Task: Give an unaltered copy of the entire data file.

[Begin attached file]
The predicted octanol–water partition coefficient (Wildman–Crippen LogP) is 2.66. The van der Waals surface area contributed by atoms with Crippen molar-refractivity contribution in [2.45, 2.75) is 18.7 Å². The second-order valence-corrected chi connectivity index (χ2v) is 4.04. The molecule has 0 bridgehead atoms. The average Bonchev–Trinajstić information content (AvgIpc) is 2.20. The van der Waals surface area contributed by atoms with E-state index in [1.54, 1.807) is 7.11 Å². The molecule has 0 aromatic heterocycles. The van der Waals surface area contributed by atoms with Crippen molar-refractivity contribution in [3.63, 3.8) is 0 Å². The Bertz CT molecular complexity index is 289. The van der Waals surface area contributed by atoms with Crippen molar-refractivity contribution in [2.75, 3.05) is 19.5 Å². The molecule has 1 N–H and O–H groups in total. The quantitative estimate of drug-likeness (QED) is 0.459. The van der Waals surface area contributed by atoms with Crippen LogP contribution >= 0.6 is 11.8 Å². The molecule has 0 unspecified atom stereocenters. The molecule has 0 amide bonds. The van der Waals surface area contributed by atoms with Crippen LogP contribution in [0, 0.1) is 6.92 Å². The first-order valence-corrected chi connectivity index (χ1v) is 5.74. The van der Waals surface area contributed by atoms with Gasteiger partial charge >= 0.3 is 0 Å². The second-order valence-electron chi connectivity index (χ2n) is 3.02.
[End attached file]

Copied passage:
The predicted octanol–water partition coefficient (Wildman–Crippen LogP) is 2.66. The van der Waals surface area contributed by atoms with Crippen molar-refractivity contribution in [2.45, 2.75) is 18.7 Å². The second-order valence-corrected chi connectivity index (χ2v) is 4.04. The molecule has 0 bridgehead atoms. The average Bonchev–Trinajstić information content (AvgIpc) is 2.20. The van der Waals surface area contributed by atoms with E-state index in [1.54, 1.807) is 7.11 Å². The molecule has 0 aromatic heterocycles. The van der Waals surface area contributed by atoms with Crippen molar-refractivity contribution in [3.63, 3.8) is 0 Å². The Bertz CT molecular complexity index is 289. The van der Waals surface area contributed by atoms with Crippen molar-refractivity contribution in [2.75, 3.05) is 19.5 Å². The molecule has 1 N–H and O–H groups in total. The quantitative estimate of drug-likeness (QED) is 0.459. The van der Waals surface area contributed by atoms with Crippen LogP contribution >= 0.6 is 11.8 Å². The molecule has 0 unspecified atom stereocenters. The molecule has 0 amide bonds. The van der Waals surface area contributed by atoms with Crippen LogP contribution in [0, 0.1) is 6.92 Å². The first-order valence-corrected chi connectivity index (χ1v) is 5.74. The van der Waals surface area contributed by atoms with Gasteiger partial charge >= 0.3 is 0 Å². The second-order valence-electron chi connectivity index (χ2n) is 3.02.